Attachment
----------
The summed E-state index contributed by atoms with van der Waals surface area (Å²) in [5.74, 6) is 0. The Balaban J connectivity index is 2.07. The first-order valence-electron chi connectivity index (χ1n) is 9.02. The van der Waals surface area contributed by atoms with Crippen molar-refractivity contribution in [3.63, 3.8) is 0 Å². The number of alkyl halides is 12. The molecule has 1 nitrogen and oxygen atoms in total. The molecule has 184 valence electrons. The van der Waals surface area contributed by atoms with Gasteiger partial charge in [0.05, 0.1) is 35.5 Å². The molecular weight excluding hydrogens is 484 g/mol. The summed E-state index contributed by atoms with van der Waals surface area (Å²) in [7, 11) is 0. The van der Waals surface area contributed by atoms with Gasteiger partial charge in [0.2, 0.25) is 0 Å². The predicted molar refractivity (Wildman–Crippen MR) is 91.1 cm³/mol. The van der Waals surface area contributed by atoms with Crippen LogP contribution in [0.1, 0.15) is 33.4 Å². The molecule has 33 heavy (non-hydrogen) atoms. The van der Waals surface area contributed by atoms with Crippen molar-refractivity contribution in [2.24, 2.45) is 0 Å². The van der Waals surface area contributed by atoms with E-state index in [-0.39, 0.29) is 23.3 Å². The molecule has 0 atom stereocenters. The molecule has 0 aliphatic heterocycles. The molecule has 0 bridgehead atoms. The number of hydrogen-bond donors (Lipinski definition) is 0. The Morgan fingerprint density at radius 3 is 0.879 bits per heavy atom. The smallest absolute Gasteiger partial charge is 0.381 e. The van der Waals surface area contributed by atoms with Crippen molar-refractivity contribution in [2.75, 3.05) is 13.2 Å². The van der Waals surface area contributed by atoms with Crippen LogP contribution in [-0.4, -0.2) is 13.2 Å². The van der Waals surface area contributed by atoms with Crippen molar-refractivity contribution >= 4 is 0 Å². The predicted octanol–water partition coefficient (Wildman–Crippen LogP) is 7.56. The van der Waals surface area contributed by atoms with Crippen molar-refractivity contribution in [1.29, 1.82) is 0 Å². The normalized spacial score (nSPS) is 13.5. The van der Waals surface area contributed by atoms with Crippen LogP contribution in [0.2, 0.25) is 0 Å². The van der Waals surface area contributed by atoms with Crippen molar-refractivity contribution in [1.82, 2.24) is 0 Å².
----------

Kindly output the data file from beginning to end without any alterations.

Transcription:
The summed E-state index contributed by atoms with van der Waals surface area (Å²) in [5.74, 6) is 0. The Balaban J connectivity index is 2.07. The first-order valence-electron chi connectivity index (χ1n) is 9.02. The van der Waals surface area contributed by atoms with Crippen molar-refractivity contribution in [3.63, 3.8) is 0 Å². The number of alkyl halides is 12. The molecule has 1 nitrogen and oxygen atoms in total. The molecule has 184 valence electrons. The van der Waals surface area contributed by atoms with Gasteiger partial charge in [0.05, 0.1) is 35.5 Å². The molecular weight excluding hydrogens is 484 g/mol. The summed E-state index contributed by atoms with van der Waals surface area (Å²) in [7, 11) is 0. The van der Waals surface area contributed by atoms with Gasteiger partial charge in [0.2, 0.25) is 0 Å². The predicted molar refractivity (Wildman–Crippen MR) is 91.1 cm³/mol. The van der Waals surface area contributed by atoms with Crippen LogP contribution in [0.1, 0.15) is 33.4 Å². The molecule has 33 heavy (non-hydrogen) atoms. The van der Waals surface area contributed by atoms with Crippen molar-refractivity contribution in [2.24, 2.45) is 0 Å². The van der Waals surface area contributed by atoms with E-state index in [-0.39, 0.29) is 23.3 Å². The molecule has 0 atom stereocenters. The molecule has 0 aliphatic heterocycles. The molecule has 0 bridgehead atoms. The number of hydrogen-bond donors (Lipinski definition) is 0. The Morgan fingerprint density at radius 3 is 0.879 bits per heavy atom. The smallest absolute Gasteiger partial charge is 0.381 e. The van der Waals surface area contributed by atoms with Crippen molar-refractivity contribution in [2.75, 3.05) is 13.2 Å². The van der Waals surface area contributed by atoms with Crippen LogP contribution in [-0.4, -0.2) is 13.2 Å². The van der Waals surface area contributed by atoms with Crippen molar-refractivity contribution >= 4 is 0 Å². The predicted octanol–water partition coefficient (Wildman–Crippen LogP) is 7.56. The van der Waals surface area contributed by atoms with Crippen molar-refractivity contribution in [1.29, 1.82) is 0 Å². The normalized spacial score (nSPS) is 13.5. The van der Waals surface area contributed by atoms with Crippen LogP contribution in [0.2, 0.25) is 0 Å². The van der Waals surface area contributed by atoms with Crippen molar-refractivity contribution in [1.82, 2.24) is 0 Å².